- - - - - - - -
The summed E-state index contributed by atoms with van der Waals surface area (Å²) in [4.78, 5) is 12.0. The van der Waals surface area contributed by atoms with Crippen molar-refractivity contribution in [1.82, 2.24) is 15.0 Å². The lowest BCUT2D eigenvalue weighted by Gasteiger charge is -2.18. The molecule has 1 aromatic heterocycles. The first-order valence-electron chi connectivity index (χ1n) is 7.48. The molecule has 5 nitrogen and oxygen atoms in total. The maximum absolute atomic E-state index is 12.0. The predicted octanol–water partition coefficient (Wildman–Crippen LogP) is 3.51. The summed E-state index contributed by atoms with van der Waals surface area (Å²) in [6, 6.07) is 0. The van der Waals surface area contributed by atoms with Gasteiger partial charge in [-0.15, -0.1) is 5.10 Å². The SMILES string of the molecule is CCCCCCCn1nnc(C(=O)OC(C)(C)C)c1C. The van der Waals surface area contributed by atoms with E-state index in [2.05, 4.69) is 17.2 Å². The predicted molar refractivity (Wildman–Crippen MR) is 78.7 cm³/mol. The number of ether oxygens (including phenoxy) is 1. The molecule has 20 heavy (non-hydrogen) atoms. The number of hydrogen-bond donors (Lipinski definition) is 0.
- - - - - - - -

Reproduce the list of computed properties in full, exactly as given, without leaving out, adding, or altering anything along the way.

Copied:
The summed E-state index contributed by atoms with van der Waals surface area (Å²) in [4.78, 5) is 12.0. The van der Waals surface area contributed by atoms with Crippen molar-refractivity contribution in [1.82, 2.24) is 15.0 Å². The lowest BCUT2D eigenvalue weighted by Gasteiger charge is -2.18. The molecule has 1 aromatic heterocycles. The first-order valence-electron chi connectivity index (χ1n) is 7.48. The molecule has 5 nitrogen and oxygen atoms in total. The maximum absolute atomic E-state index is 12.0. The predicted octanol–water partition coefficient (Wildman–Crippen LogP) is 3.51. The summed E-state index contributed by atoms with van der Waals surface area (Å²) in [6, 6.07) is 0. The van der Waals surface area contributed by atoms with Gasteiger partial charge in [-0.15, -0.1) is 5.10 Å². The SMILES string of the molecule is CCCCCCCn1nnc(C(=O)OC(C)(C)C)c1C. The van der Waals surface area contributed by atoms with E-state index in [2.05, 4.69) is 17.2 Å². The predicted molar refractivity (Wildman–Crippen MR) is 78.7 cm³/mol. The number of ether oxygens (including phenoxy) is 1. The molecule has 20 heavy (non-hydrogen) atoms. The number of hydrogen-bond donors (Lipinski definition) is 0.